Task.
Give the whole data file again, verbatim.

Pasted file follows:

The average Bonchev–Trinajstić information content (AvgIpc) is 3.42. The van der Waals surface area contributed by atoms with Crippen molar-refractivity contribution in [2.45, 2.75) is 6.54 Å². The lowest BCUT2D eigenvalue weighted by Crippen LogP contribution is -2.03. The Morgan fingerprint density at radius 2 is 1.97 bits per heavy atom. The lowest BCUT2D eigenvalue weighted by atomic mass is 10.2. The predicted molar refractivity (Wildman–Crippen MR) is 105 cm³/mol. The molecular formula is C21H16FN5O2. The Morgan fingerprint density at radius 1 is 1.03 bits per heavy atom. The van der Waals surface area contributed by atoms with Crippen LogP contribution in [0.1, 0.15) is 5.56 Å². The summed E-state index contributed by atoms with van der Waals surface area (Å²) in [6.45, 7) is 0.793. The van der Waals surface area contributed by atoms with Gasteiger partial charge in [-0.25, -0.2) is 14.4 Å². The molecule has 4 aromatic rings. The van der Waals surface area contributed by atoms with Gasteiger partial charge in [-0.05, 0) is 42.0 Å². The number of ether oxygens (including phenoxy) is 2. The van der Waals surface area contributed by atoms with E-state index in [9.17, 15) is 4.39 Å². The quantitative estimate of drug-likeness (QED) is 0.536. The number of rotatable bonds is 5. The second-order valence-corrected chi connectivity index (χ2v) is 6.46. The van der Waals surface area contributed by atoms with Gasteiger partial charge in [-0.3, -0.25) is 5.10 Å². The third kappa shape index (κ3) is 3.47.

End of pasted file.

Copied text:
The average Bonchev–Trinajstić information content (AvgIpc) is 3.42. The van der Waals surface area contributed by atoms with Crippen molar-refractivity contribution in [2.45, 2.75) is 6.54 Å². The lowest BCUT2D eigenvalue weighted by Crippen LogP contribution is -2.03. The Morgan fingerprint density at radius 2 is 1.97 bits per heavy atom. The lowest BCUT2D eigenvalue weighted by atomic mass is 10.2. The predicted molar refractivity (Wildman–Crippen MR) is 105 cm³/mol. The molecular formula is C21H16FN5O2. The Morgan fingerprint density at radius 1 is 1.03 bits per heavy atom. The van der Waals surface area contributed by atoms with Crippen LogP contribution in [0.1, 0.15) is 5.56 Å². The summed E-state index contributed by atoms with van der Waals surface area (Å²) in [6.45, 7) is 0.793. The van der Waals surface area contributed by atoms with Gasteiger partial charge in [-0.25, -0.2) is 14.4 Å². The molecule has 4 aromatic rings. The van der Waals surface area contributed by atoms with Gasteiger partial charge in [-0.05, 0) is 42.0 Å². The number of ether oxygens (including phenoxy) is 2. The van der Waals surface area contributed by atoms with E-state index in [9.17, 15) is 4.39 Å². The quantitative estimate of drug-likeness (QED) is 0.536. The number of rotatable bonds is 5. The second-order valence-corrected chi connectivity index (χ2v) is 6.46. The van der Waals surface area contributed by atoms with Gasteiger partial charge in [-0.3, -0.25) is 5.10 Å². The third kappa shape index (κ3) is 3.47.